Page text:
Copenhagen Fashion Week has instituted a sustainability mandate for prospective labels. What’s one thing that you would put on a sustainability mandate for an African fashion week?
Something that Copenhagen Fashion Week incorporates – that I think should be more widespread – is encouraging circularity. They do so by encouraging brands to use recycled materials, produce garments that can be easily repaired or recycled, and participate in clothing rental or swap initiatives.
What were you into first: Biology or Fashion?
Surprisingly, biology. Growing up, I was extremely insecure of my body, so I lived in black leggings and a black hoodie. As I entered university in 2020, and lockdown hit, I was able to explore fashion – something I’d always longed to be part of. It’s an ongoing journey and I often still struggle with body image issues, but I have found that fashion is a way to dress and feel confident, rather than hide.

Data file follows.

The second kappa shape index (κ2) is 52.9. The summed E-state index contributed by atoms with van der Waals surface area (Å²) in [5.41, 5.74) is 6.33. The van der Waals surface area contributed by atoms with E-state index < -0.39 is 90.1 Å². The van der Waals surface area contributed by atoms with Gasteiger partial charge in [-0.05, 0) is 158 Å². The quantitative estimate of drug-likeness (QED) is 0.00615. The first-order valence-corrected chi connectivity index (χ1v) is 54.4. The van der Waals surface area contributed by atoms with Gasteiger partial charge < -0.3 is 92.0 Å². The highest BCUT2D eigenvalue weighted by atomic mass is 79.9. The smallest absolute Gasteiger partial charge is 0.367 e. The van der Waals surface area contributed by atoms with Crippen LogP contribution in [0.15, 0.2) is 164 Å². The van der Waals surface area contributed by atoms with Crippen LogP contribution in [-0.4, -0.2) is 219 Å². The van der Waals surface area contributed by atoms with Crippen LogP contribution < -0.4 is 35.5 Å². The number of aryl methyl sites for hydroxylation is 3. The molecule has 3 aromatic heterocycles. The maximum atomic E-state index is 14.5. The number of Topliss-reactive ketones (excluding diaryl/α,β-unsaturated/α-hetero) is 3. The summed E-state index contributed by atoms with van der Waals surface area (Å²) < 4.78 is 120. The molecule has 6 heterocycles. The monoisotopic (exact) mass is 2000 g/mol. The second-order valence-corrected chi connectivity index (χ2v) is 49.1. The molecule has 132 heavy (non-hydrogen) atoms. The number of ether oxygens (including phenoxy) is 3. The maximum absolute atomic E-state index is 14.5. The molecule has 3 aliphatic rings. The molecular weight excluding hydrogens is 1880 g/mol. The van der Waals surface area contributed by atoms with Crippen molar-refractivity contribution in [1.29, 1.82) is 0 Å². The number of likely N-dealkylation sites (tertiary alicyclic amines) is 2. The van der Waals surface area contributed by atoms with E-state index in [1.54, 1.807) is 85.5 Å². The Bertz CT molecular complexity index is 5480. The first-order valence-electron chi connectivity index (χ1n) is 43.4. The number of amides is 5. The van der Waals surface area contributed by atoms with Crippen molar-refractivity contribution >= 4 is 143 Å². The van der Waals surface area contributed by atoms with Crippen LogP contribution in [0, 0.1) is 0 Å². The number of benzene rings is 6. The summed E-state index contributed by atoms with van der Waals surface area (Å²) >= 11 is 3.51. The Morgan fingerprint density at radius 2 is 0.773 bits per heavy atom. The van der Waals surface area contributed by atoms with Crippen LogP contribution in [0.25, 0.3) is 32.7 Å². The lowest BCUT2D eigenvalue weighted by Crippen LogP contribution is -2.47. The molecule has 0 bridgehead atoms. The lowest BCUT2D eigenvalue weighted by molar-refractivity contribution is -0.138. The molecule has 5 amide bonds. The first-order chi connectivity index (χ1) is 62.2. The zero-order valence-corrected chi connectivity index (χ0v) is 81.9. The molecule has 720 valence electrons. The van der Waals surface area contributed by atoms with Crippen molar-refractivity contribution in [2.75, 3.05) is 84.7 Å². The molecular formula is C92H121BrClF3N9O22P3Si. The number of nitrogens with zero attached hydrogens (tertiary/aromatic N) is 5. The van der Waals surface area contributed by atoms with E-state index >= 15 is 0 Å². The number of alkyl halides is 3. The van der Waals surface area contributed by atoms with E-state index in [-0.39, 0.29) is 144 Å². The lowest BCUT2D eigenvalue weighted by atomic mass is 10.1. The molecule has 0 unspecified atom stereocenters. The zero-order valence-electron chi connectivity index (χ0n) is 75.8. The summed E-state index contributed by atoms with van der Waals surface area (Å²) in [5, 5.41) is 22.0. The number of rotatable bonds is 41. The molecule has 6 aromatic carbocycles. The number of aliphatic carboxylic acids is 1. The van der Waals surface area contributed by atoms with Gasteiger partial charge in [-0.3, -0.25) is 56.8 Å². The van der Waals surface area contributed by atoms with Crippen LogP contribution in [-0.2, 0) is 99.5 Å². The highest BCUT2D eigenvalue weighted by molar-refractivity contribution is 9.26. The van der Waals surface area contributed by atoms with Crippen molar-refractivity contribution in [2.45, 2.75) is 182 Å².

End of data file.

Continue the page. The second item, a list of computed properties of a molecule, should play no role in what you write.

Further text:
Combining her interests in biology and fashion, Tegan Gibaud has successfully merged the two. Being an environmental advocate from a young age, she always had an idea of our impact as humans on the planet. As she approached the end of high school, she began educating herself about the effects of fast fashion.
When did you come to understand that the two could go together?